The Dixie Chicks are certainly on the commercial edge of the alt country scene. As I noted above, Emily Robison is married to Charlie Robison, brother of Bruce Robison, who in turn is married to Kelly Willis, three of the biggest names on the alt-country scene (and the Robison brothers also are successful songwriters for more mainstream Country artists in their own right). And Emily and Martie Maguire's father is a well-known session musician in Texas.
6.2.2006 11:39am
h0mi:
I was under the apprehension that sales of this album were substantially lower than those for the previous two.

I think you meant 'impression'. This album sold ~550k albums its first week of release. Yes that was more than Tobey Keith's latest offering (~300k), but is still 200k less than their album in 2000 (I think was their last album before this one). I expect this album will reach platinum status shortly and might go as high as triple or quad platinum.
6.2.2006 11:58am
DeezRightWingNutz:
Actually, "apprehension" can be used as a synonym for impression or understanding. More often, I see its antonym "misapprehension" used.

This got me thinking...

What is the longest unbroken chain of posts criticizing grammar or word choice that also contain grammatical or diction errors? I frequently see up to two or three, but it's a big Internet, there must be much longer chains. If anyone has any humorous posts with links, I'd be interested in seeing them.
6.2.2006 3:47pm
Perry (mail):
The chicks sold a lot of albums prior to "the comment" and are selling and will continue to sell plenty of albums "post comment". What's the big deal all about?

I think that all that this case proves is that in the long run all but the most diehard (read - nutjob) of far right/left wingers would ever care about, let alone seriously influence their musical decision making on that artist's political views.

Also, i've seen them perform twice, and never heard any comments about politics one way or the other. I'm not sure about this but am included to believe that is in no way a regular part of their stage act. If everyone is to be crucified for publicly uttering disbelief at the policies of this administration, we've got a lot of people to demonize. Better start soon...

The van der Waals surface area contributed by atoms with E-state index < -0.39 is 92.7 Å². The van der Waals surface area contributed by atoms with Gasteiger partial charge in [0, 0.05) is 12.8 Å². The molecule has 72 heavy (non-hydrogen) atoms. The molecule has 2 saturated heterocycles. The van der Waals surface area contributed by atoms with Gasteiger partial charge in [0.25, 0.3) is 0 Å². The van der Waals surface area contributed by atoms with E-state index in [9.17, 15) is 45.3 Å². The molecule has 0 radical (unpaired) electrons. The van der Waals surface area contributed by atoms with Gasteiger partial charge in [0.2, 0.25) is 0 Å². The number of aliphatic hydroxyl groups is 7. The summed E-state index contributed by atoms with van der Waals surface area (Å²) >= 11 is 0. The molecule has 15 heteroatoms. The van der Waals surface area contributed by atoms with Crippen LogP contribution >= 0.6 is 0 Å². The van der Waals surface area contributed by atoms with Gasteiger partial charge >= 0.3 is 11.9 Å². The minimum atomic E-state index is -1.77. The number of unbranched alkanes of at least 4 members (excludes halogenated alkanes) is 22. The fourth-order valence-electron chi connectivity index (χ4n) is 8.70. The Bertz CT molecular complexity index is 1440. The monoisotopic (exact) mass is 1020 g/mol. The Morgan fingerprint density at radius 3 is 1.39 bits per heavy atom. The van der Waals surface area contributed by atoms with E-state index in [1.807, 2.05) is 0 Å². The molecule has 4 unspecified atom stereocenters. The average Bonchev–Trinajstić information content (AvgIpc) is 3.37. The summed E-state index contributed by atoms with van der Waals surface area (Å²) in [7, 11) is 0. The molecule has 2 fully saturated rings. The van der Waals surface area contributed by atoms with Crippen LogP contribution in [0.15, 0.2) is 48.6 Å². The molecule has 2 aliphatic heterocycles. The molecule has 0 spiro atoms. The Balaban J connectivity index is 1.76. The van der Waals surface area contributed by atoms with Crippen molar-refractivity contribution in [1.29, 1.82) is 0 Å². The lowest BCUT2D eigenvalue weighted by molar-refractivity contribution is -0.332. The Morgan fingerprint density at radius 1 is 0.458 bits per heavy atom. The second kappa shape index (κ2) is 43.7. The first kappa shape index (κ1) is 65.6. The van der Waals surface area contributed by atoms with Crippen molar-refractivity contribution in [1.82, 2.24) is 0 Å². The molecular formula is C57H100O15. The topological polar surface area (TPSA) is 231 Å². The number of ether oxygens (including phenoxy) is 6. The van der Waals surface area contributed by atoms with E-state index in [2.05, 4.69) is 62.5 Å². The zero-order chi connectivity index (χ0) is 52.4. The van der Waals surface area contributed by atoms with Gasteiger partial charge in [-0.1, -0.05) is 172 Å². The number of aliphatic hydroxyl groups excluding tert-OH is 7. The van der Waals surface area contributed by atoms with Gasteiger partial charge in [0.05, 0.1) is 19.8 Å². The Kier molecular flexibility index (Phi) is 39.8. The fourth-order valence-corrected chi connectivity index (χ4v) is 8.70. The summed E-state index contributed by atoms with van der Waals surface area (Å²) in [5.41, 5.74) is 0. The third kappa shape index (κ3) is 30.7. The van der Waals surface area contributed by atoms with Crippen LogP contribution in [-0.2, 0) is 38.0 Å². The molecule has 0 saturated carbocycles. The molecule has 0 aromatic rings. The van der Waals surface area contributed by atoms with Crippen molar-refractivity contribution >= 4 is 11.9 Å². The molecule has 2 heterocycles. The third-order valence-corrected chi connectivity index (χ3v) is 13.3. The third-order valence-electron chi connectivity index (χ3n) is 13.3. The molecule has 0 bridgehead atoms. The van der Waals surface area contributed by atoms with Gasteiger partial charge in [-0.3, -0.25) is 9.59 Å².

6.2.2006 4:32pm
WFU03:
FYI -- The Dixie Chicks are also #1 on Real Rhapsody right now (meaning most played among Rhapsody users).

I gave their album a listen and it's good...don't know if it's as good as their past work, but it's good music.
6.2.2006 4:40pm
Meryl Yourish (www):
Some Guy: If I'm not mistaken, Billboard uses POS stats as well as radio airplay. So the numbers more accurately reflect the album sales. Sorry, CD sales. Old habit.
6.2.2006 5:52pm
Left Of The Dial (mail) (www):
I wanted to thank "Tennessean" for linking my blog post about the Dixie Chicks appearance on the Howard Stern Show last week. I was wondering where the sudden flood of readers were coming from.

I've been reading these comments with interest. I work in country radio and have heard all sides of this so-called argument and have come to the conclusion that, in the end and politics aside, the music will always prevail (526,000 sold with little or no country radio airplay).

And before "middle America" gets its bloomers in a knot over the racy Stern Show interview the Chicks gave, they should know that that's the norm for a Howard Stern guest and as Stern interviews go, it was fairly tame.
6.2.2006 6:36pm
SP:
I can't believe anyone is actually defending the "talent" of the Dixie Chicks. If so talented, why did they maul a slam dunk song like "Landslide"?
6.2.2006 7:48pm
Frank Drackmann (mail):
Hilary Duffs got more talent in her little finger than Natalie has in her big mouth.
6.2.2006 8:09pm
Baseballhead (mail):
Hilary Duffs got more talent in her little finger than Natalie has in her big mouth.

Now THAT is funny. Any sentence that begins, "Hilary Duff's got more talent than
6.2.2006 10:50pm
Baseballhead (mail):
Hilary Duffs got more talent in her little finger than Natalie has in her big mouth.

Now THAT is funny. Any sentence that begins, "Hilary Duff's got more talent than ... insert person or group of people is funny. Incredibly wrong, but funny nevertheless. And I can't post.
6.2.2006 10:52pm
Frank Drackmann (mail):
OH really?? well she's got more talent than Al Gore dammit,and she only polutes the ozone about 1/3 as much.
6.2.2006 11:49pm
Ed W.:
good for the Chicks if they can sell - but I think the issue isn't as simple as that.

see, in the world of music, there's this funny deal the labels have with the retailers of the world. they pre-sell the albums to the retailers based on how many numbers the retailers can push, then the labels base their gold, platinum, etc sales records based sales to retailers. the labels then use these numbers as pr to show how popular an album is.
6.4.2006 8:46pm